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Direct Link To This Post Posted: 25-Nov-2011 at 22:52
medenaywe. the only problem I see with your last post is that India was so divided before the HEIC arrived, so India's division can hardly be laid at the feet of a conscious British stretegy. Indeed, unconsciously the British did everything the could to unify India. Indeed, modern India exists because of (as well as in spite of) them. 

Edited by lirelou - 25-Nov-2011 at 22:52
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Direct Link To This Post Posted: 26-Nov-2011 at 18:04
Originally posted by Nick1986

Perhaps the rebellion had both Hindu and Muslim leaders, each appealing to the fears of the ordinary man while working together to kick out the British? It's a subject i know little about, but i wonder if it was purely down to luck, or whether agitators coordinated their movements and a more ambitious goal in mind?

While it's possible that Hindus and Muslims were working together, deciding that this was the cassus belli is not wise. British historians tend to see the "Mutiny" as nothing more than a revolt against the Imperial power, that's utter nonsense. India, in 1857 was a possession of the HEIC.

These historians also tend to forget that there was an on-going struggle between two imperial powers for control of Afghanistan and the North-West Frontier.
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Direct Link To This Post Posted: 26-Nov-2011 at 19:15
Is there any evidence of Russian involvement in the 1857 Mutiny? India's resources made Britain very wealthy and powerful and must have been very tempting for other colonial powers
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Direct Link To This Post Posted: 27-Nov-2011 at 19:52
It's also evident that the most pro-British soldiers, the Gurkhas and Sikh, had been in conflict with the previous Hindu and Muslim rulers. They must have been aware that life would be worse for them if the rebels won
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Direct Link To This Post Posted: 26-Feb-2012 at 03:56
At the time of "Mutiny of 1857", Company's army was divided into three divisions, namely: Bombay Army, Madras Army and Bengal Army.
 
and there was no Mutiny or any kind of unrest reported in Bombay Army and Madras Army.
 
In Bengal Army also only poorbia sepoys revolted, there was no unrest in Gorkha, Punjabi or Pushtun units.
 
and these poorbia sepoys were supported by local rulers of Lucknow, Kanpur (Nana Saheb), Jhansi and Delhi, who were not satisfied with the policies of the Company.
 
Actually, this Mutiny was not truely Pan-Indian, but was just centred around North-Western Provinces (roughly modern Province of Uttar Pradesh).
 
and Russia (Russian Empire) was not there in the picture till 1870s, when they expanded their empire in Central Asia (Turkestan) and started diplomatic ties with Emirate of Afghanistan.
 
and after the end of British rule (~1950), in his book "Discovery of India" Jawaharlal Nehru named it as "First War of Indian Independence"


Edited by oxydracae - 26-Feb-2012 at 04:12
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Direct Link To This Post Posted: 04-Apr-2012 at 19:51
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Direct Link To This Post Posted: 05-Apr-2012 at 21:52
This Russian website has many images from the Osprey Men-at-Arms series:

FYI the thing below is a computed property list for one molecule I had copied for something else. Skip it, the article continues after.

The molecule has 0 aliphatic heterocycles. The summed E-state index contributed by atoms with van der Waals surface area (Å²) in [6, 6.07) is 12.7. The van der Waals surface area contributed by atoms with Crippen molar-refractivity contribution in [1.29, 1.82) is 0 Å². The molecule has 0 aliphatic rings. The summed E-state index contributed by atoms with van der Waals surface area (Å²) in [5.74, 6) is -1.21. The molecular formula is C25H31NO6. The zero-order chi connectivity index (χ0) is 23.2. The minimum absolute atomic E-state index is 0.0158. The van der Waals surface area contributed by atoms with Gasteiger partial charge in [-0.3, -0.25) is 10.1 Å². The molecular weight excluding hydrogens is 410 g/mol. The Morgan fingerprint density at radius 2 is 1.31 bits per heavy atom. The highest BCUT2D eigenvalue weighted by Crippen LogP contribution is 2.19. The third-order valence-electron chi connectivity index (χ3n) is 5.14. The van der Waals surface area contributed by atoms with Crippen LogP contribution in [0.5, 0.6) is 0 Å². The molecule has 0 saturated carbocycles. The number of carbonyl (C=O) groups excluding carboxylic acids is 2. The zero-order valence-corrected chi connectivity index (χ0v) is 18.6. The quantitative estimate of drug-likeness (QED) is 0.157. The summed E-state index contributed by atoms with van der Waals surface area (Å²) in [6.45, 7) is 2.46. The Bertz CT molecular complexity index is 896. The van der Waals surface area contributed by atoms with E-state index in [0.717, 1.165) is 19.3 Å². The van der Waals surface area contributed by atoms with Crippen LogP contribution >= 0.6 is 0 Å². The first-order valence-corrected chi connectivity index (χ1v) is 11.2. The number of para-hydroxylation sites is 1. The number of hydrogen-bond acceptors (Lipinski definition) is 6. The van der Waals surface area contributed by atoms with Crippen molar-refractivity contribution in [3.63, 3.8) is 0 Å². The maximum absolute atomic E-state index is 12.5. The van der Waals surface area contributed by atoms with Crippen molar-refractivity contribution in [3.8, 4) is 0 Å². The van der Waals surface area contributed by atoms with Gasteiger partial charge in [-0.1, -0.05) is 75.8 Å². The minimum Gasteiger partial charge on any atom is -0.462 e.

http://mirageswar.com/2008/03/23/osprey_menatarms_67__the_indian_mutiny.html
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Direct Link To This Post Posted: 06-Apr-2012 at 19:44
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Direct Link To This Post Posted: 08-Apr-2012 at 20:35

The Indian Mutiny was the first war in which camoflage was used. The British fatigue uniform was made of white cotton, meaning troop formations could be spotted from miles away. In response to Indian ambushes, the Brits dyed their uniforms a dust color (khaki being Hindi for dust). 
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Direct Link To This Post Posted: 09-Apr-2012 at 19:57
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Direct Link To This Post Posted: 10-Apr-2012 at 21:57
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Direct Link To This Post Posted: 10-Apr-2012 at 22:21
Nick, The British Rangers in the French and Indian Wars used green, and camouflage. Likewise, the uniform of the Rifle Corps during the Peninsula campaign was Green. They were as valid a green uniform as khaki. I'm not so sure anyone can establish when camouflage was first used. The North American Indians certainly used it, and were unlikely to be the only ones. 
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Direct Link To This Post Posted: 11-Apr-2012 at 20:16
Good point. Perhaps i should have made it clear this was the first time camoflage was used by regular line infantry (usually outfitted in red). The Napoleonic riflemen were an elite unit
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Direct Link To This Post Posted: 11-Apr-2012 at 23:01
Originally posted by lirelou

medenaywe. the only problem I see with your last post is that India was so divided before the HEIC arrived, so India's division can hardly be laid at the feet of a conscious British stretegy. Indeed, unconsciously the British did everything the could to unify India. Indeed, modern India exists because of (as well as in spite of) them.  

That is a bit of a stretch considering that India under British rule was still a collection of more or less autonomous princely states. Even in the 1940s when the 'Quit India' movement took off there was no guarantee that the Indian Princely states would accede to a united India. To this end we have the likes of Sardar Vallabhai Patel and Krishna Menon to thank, rather than the British.